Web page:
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  13. MidwestDad

    MidwestDad Member

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    Also 'rigor' of a HS can be measured by average / median SAT score; comparison of avg GPA vs avg SAT; comparison of a 4.0 GPA vs SAT score, etc etc.

    eg if a typical 'A' 4.0 student underachieves on SAT then the HS is not very rigorous. But if a 1400+ SAT student has less than 3.xx unweighted GPA it is a sign of rigorous curriculum.

    Grade inflation is rampant and a 4.xx GPA by itself is virtually meaningless nowadays.
     
  14. ders_dad

    ders_dad Member

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    "However, if in the future you're asked to estimate, and you know the decile, I would "estimate" in the middle of that group. I realize you did the most conservative thing, which is commendable. But I could easily defend putting a rank in the middle of the decile group provided by your school. As noted, not a huge deal for NASS."

    Thank you! This is good advice that I am sharing with DS.
     
  15. Musicman

    Musicman Member

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    Most schools will send a school profile along with your transcript. It usually details all of the classes offered as well as graduation statistics for your school. If you are taking challenging courses and succeeding in them, this looks far better than breezing through some easier courses when there is the possibility of higher level courses. Just my two cents from what I've heard from admissions counselors!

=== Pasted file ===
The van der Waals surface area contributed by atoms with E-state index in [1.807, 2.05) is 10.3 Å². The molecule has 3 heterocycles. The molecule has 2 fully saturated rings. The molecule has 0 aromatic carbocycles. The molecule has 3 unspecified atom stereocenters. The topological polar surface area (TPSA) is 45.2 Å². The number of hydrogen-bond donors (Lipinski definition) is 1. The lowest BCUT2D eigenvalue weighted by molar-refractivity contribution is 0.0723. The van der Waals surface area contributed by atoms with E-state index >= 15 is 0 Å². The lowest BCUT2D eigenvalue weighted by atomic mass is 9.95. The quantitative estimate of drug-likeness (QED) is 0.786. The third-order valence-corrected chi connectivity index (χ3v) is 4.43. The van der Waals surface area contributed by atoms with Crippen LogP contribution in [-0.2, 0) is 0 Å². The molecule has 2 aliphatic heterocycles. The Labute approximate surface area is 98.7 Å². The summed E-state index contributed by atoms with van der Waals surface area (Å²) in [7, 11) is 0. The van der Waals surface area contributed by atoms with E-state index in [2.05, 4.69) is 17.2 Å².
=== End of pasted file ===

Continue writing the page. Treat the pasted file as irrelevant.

16. CrewDad

    CrewDad Member

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    If your school doesn’t rank let the SAs figure it out. They will most likely use the SAT ACT percentile. Your GPA maybe normalized to Unweighted Scale since all schools have different grading scale. This is why SAs look at the classes you took and look at your school profile to compare but use the SAT ACT scores to do the comp nationally.

    My DS school Average SAT is 1450 and ACT Average is 29. There are schools with average SAT 1500 and average ACT 32 with 1200 students in a graduating class. That was my high school in New York City. At DS school, 99% go on to 4 year colleges. So maybe 1 or 2 kids enlist or go to post grad high school. His school has few kids with 1600 SAT and 36 ACT every year. His school doesn’t rank. So cannot compare schools like this with school averaging 1100 SAT and 24 ACT. This is why SAs often refer to test scores to get the percentile when no rank provided and schools don’t comp well with national average.